Terra Cotta Conservation Area well worth a visit during Sugarbush Maple Syrup Festival (March 10 – April 8, 2018)
Some time back, I described a family visit to the Limehouse Conservation Area:
Limehouse Conservation Area a great place to visit on a warm, sunny day in September
More recently, we visited the Terra Cotta Conservation Area in Halton Hills for its Sugarbush Maple Syrup Festival (March 10 – April 8, 2018).
The event features:
- Live entertainment
- Maple taffy
- Wood branding
- Maple syrup and pancakes
We’re keen to learn about the trails including the Bruce Trail in the vicinity of the Terra Cotta Conservation Area. On this occasion, we got to know the area and are keen to learn more.
There’s a lot of research available, about the great benefits – to physical and mental health – of spending time in the midst of nature in settings such as conservation areas. We much enjoyed our recent visit to Terra Cotta and look forward to additional visits. There’s much to be said for the sheer enjoyment of physical exercise, walking along trails in the countryside.
At one point, we stopped at a small, rustic building that featured demonstrations of tools used in years past for maple sugar gathering. We also viewed sap being boiled down over open fires, after being freshly gathered from maple trees.
As well, we saw a system of tap lines, which enable the gathering of sap from many trees at once. One of the signs we encountered notes that squirrels and deer like to nibble at the lines, because they enjoy the taste of maple sugar.
Another sign along a trail notes that Canada produces 71% of the world’s maple syrup and that 91% of Canada’s maple syrup is produced in Quebec. The text at the above-noted sign includes a minor spelling error which, however, you are not likely to notice in a quick reading of the text. I only noticed the error when I looked at a photo of the sign, after I got home.
The sign in question refers to “71% of the words maple syrup” in place of “71% of the world’s maple syrup.” As a retired elementary teacher, such minor details of life attract my attention. Our formative experiences – in my case, experiences related to the teaching of spelling in my career as a teacher – gathered during whatever lines of work we have embarked upon in years past, tend to stay with us.
I have often thought about the role of formative experiences in the shaping of perceptions. It can be argued that formative experiences can be even more important than biographical details in understanding how a person’s ways of seeing the world are created, in the course of a person’s life.
Introduction of maple-syrup gathering by First Nations peoples
We caught a few moments of one of the outdoor demonstrations related to maple syrup, during which it was mentioned that First Nations peoples originally introduced maple syrup gathering to (what can, I would say, be described as an invasive and slowly but steadily encroaching) settler society. Some details, regarding the gathering of maple syrup prior to European settlement, can be found at the Canadian Encyclopedia website.
We stopped at a huge tent, where pancakes were being prepared for sale on-site. That made for an enjoyable pancake snack topped off with maple syrup and butter.
As well, we visited a central building where you could buy maple syrup. Outside the building a campfire had been set up where you could get warmed up. The campfire reminded me of stories I’ve been reading about soldiers from the opposing armies at the time of Napoleon’s invasion of Russia in 1812 (see below), warming themselves by campfires, in the effort (sometimes successful, sometimes not) to survive in subfreezing temperatures.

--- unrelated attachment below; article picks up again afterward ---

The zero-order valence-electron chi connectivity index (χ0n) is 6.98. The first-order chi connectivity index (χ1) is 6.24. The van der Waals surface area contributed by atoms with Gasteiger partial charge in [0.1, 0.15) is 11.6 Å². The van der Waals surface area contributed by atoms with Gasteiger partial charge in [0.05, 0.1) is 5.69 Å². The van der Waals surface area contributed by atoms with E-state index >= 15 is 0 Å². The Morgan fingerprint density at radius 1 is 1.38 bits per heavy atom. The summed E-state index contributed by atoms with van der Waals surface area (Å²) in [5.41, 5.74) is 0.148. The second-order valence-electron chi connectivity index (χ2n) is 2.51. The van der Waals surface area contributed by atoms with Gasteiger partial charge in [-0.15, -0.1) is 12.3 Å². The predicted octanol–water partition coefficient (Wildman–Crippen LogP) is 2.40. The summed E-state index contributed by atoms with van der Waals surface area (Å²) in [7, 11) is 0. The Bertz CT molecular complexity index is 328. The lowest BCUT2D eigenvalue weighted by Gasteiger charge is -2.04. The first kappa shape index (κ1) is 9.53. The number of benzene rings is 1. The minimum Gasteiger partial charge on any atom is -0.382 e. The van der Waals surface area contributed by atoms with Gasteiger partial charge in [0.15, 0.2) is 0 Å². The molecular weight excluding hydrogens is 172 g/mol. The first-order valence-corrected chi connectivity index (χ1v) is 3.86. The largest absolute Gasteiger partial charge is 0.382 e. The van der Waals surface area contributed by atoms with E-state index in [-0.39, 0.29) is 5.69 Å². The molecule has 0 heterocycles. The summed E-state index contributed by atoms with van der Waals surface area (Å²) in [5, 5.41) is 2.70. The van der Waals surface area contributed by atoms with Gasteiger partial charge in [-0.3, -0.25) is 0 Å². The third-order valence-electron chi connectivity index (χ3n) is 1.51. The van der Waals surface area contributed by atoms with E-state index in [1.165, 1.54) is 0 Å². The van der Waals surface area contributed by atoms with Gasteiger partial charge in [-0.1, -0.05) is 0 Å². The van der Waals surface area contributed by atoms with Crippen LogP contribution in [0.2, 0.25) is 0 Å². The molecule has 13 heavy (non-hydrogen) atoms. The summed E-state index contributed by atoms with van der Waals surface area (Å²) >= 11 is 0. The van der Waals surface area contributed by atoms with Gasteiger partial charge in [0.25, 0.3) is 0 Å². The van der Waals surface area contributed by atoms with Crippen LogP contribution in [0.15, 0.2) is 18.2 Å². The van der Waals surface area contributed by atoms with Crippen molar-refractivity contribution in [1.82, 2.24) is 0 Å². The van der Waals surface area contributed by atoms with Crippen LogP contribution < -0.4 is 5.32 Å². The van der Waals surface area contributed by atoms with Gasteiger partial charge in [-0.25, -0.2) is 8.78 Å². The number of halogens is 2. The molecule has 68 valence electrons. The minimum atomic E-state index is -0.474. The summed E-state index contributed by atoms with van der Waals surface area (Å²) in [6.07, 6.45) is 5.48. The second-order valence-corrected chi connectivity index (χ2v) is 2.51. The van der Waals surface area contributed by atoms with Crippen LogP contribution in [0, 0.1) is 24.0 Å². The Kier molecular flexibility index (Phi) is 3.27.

When I walked across a footbridge over a stream along one of the trails in the area, I thought about all that I have read about Napoleon’s fatal march on Moscow in 1812. Many horses, soldiers, women, and children lost their lives trying to cross streams and rivers especially during the retreat by Napoleon’s army in the winter of 1812. When I look at a stream now, running along and murmuring peacefully, I think of all the accounts I have read, about the Napoleonic wars.
Maple syrup is pretty much the same as regular sugar
Maple syrup is pretty much the same as regular sugar – unlike sugars that naturally occur in fruits, vegetables, and dairy products, which are in a separate category (see link below).
We tried a bit of fresh maple taffy, prepared from maple syrup over a block of ice. I had just a bit as I like to limit my intake of sugar. It was delicious.
Maple syrup isn’t any better for you than plain sugar, so it’s not a great idea to go overboard, as is noted at a previous post entitled:
Excess sugar can triple risk of dying of heart disease: report (Globe and Mail, Feb. 3, 2014)
Click here for previous posts about sugar >
Credit Valley Conservation
The Terra Cotta Conservation Area is operated by Credit Valley Conservation, an organization that I’ve written about extensively.
Click here for previous posts about Credit Valley Conservation >
A March 16 (or thereabouts), 2018 Globe and Mail article is entitled: “Quebec’s maple syrup farms tap foreign workers to fill labour gap.”
According to the above-noted article, Quebec “produces 72 per cent of the world’s maple syrup.” It may be noted that a sign at the Terra Cotta Conservation area notes that Canada produces 71% of the world’s maple syrup and that 91% of Canada’s maple syrup is produced in Quebec.
The Canadian Encyclopedia website notes that:
“Canada is the world’s leading producer and exporter of maple products, accounting for 71 per cent of the global market. In 2016, Canadian producers exported 45 million kg of maple products, with a value of $381 million. The province of Québec is by far the largest producer, representing 92 per cent of Canadian production.”
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